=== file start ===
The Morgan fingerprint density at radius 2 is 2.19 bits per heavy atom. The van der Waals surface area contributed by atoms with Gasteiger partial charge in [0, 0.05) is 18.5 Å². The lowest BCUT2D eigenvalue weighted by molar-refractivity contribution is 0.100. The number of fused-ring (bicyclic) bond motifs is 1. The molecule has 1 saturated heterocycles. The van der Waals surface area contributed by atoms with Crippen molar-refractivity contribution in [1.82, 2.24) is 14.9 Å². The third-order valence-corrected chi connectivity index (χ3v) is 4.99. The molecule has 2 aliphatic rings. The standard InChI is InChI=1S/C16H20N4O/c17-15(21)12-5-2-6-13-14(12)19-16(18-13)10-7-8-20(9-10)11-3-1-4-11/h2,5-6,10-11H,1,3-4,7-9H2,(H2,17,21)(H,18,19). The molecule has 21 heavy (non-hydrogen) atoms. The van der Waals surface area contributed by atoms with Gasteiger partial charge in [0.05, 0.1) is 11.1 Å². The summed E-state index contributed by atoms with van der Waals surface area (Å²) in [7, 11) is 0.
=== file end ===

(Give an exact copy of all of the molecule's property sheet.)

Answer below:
The Morgan fingerprint density at radius 2 is 2.19 bits per heavy atom. The van der Waals surface area contributed by atoms with Gasteiger partial charge in [0, 0.05) is 18.5 Å². The lowest BCUT2D eigenvalue weighted by molar-refractivity contribution is 0.100. The number of fused-ring (bicyclic) bond motifs is 1. The molecule has 1 saturated heterocycles. The van der Waals surface area contributed by atoms with Crippen molar-refractivity contribution in [1.82, 2.24) is 14.9 Å². The third-order valence-corrected chi connectivity index (χ3v) is 4.99. The molecule has 2 aliphatic rings. The standard InChI is InChI=1S/C16H20N4O/c17-15(21)12-5-2-6-13-14(12)19-16(18-13)10-7-8-20(9-10)11-3-1-4-11/h2,5-6,10-11H,1,3-4,7-9H2,(H2,17,21)(H,18,19). The molecule has 21 heavy (non-hydrogen) atoms. The van der Waals surface area contributed by atoms with Gasteiger partial charge in [0.05, 0.1) is 11.1 Å². The summed E-state index contributed by atoms with van der Waals surface area (Å²) in [7, 11) is 0.